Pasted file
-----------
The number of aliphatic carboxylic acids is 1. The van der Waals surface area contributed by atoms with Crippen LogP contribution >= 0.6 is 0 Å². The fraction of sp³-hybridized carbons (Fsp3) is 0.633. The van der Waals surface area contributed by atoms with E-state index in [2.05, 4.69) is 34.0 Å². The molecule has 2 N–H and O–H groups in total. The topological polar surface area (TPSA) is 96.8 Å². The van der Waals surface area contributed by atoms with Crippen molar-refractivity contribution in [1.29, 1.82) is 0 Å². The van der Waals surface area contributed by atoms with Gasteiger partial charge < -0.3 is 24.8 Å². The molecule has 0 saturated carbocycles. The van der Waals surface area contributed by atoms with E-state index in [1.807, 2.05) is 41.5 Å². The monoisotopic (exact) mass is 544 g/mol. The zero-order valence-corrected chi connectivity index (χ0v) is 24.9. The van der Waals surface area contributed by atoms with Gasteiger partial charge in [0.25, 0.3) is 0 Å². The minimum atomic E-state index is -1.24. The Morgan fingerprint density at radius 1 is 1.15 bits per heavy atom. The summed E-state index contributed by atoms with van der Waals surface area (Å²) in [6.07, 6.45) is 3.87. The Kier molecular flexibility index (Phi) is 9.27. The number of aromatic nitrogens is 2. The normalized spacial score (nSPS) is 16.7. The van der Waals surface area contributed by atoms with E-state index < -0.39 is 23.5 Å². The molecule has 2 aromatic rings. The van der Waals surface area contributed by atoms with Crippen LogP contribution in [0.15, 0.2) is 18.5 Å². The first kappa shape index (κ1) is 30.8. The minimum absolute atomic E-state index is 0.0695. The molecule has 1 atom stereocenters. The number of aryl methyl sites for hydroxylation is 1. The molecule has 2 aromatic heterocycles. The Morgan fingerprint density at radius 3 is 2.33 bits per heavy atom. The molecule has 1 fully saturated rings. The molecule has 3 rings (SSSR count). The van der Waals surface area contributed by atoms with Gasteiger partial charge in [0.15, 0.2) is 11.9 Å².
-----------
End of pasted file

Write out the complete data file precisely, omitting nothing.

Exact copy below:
The number of aliphatic carboxylic acids is 1. The van der Waals surface area contributed by atoms with Crippen LogP contribution >= 0.6 is 0 Å². The fraction of sp³-hybridized carbons (Fsp3) is 0.633. The van der Waals surface area contributed by atoms with E-state index in [2.05, 4.69) is 34.0 Å². The molecule has 2 N–H and O–H groups in total. The topological polar surface area (TPSA) is 96.8 Å². The van der Waals surface area contributed by atoms with Crippen molar-refractivity contribution in [1.29, 1.82) is 0 Å². The van der Waals surface area contributed by atoms with Gasteiger partial charge < -0.3 is 24.8 Å². The molecule has 0 saturated carbocycles. The van der Waals surface area contributed by atoms with E-state index in [1.807, 2.05) is 41.5 Å². The monoisotopic (exact) mass is 544 g/mol. The zero-order valence-corrected chi connectivity index (χ0v) is 24.9. The van der Waals surface area contributed by atoms with Gasteiger partial charge in [0.25, 0.3) is 0 Å². The minimum atomic E-state index is -1.24. The Morgan fingerprint density at radius 1 is 1.15 bits per heavy atom. The summed E-state index contributed by atoms with van der Waals surface area (Å²) in [6.07, 6.45) is 3.87. The Kier molecular flexibility index (Phi) is 9.27. The number of aromatic nitrogens is 2. The normalized spacial score (nSPS) is 16.7. The van der Waals surface area contributed by atoms with E-state index < -0.39 is 23.5 Å². The molecule has 2 aromatic rings. The van der Waals surface area contributed by atoms with Crippen LogP contribution in [0.15, 0.2) is 18.5 Å². The first kappa shape index (κ1) is 30.8. The minimum absolute atomic E-state index is 0.0695. The molecule has 1 atom stereocenters. The number of aryl methyl sites for hydroxylation is 1. The molecule has 2 aromatic heterocycles. The Morgan fingerprint density at radius 3 is 2.33 bits per heavy atom. The molecule has 1 fully saturated rings. The molecule has 3 rings (SSSR count). The van der Waals surface area contributed by atoms with Gasteiger partial charge in [0.15, 0.2) is 11.9 Å².